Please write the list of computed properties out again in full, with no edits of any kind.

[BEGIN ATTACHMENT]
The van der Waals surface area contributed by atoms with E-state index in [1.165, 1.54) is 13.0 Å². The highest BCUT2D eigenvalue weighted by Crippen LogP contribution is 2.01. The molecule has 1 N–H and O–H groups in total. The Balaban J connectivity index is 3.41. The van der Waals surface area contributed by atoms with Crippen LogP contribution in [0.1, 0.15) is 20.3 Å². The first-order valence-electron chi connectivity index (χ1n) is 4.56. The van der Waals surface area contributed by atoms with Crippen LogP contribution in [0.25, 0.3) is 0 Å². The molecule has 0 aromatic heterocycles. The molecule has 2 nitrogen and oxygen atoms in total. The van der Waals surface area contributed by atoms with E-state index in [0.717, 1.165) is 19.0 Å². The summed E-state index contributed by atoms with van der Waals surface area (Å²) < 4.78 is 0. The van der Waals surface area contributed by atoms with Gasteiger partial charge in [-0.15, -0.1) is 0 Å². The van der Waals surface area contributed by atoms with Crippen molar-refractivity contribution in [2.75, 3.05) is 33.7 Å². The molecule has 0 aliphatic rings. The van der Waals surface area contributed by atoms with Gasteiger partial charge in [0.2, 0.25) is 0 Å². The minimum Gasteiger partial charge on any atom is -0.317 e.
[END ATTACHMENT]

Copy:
The van der Waals surface area contributed by atoms with E-state index in [1.165, 1.54) is 13.0 Å². The highest BCUT2D eigenvalue weighted by Crippen LogP contribution is 2.01. The molecule has 1 N–H and O–H groups in total. The Balaban J connectivity index is 3.41. The van der Waals surface area contributed by atoms with Crippen LogP contribution in [0.1, 0.15) is 20.3 Å². The first-order valence-electron chi connectivity index (χ1n) is 4.56. The van der Waals surface area contributed by atoms with Crippen LogP contribution in [0.25, 0.3) is 0 Å². The molecule has 0 aromatic heterocycles. The molecule has 2 nitrogen and oxygen atoms in total. The van der Waals surface area contributed by atoms with E-state index in [0.717, 1.165) is 19.0 Å². The summed E-state index contributed by atoms with van der Waals surface area (Å²) < 4.78 is 0. The van der Waals surface area contributed by atoms with Gasteiger partial charge in [-0.15, -0.1) is 0 Å². The van der Waals surface area contributed by atoms with Crippen molar-refractivity contribution in [2.75, 3.05) is 33.7 Å². The molecule has 0 aliphatic rings. The van der Waals surface area contributed by atoms with Gasteiger partial charge in [0.2, 0.25) is 0 Å². The minimum Gasteiger partial charge on any atom is -0.317 e.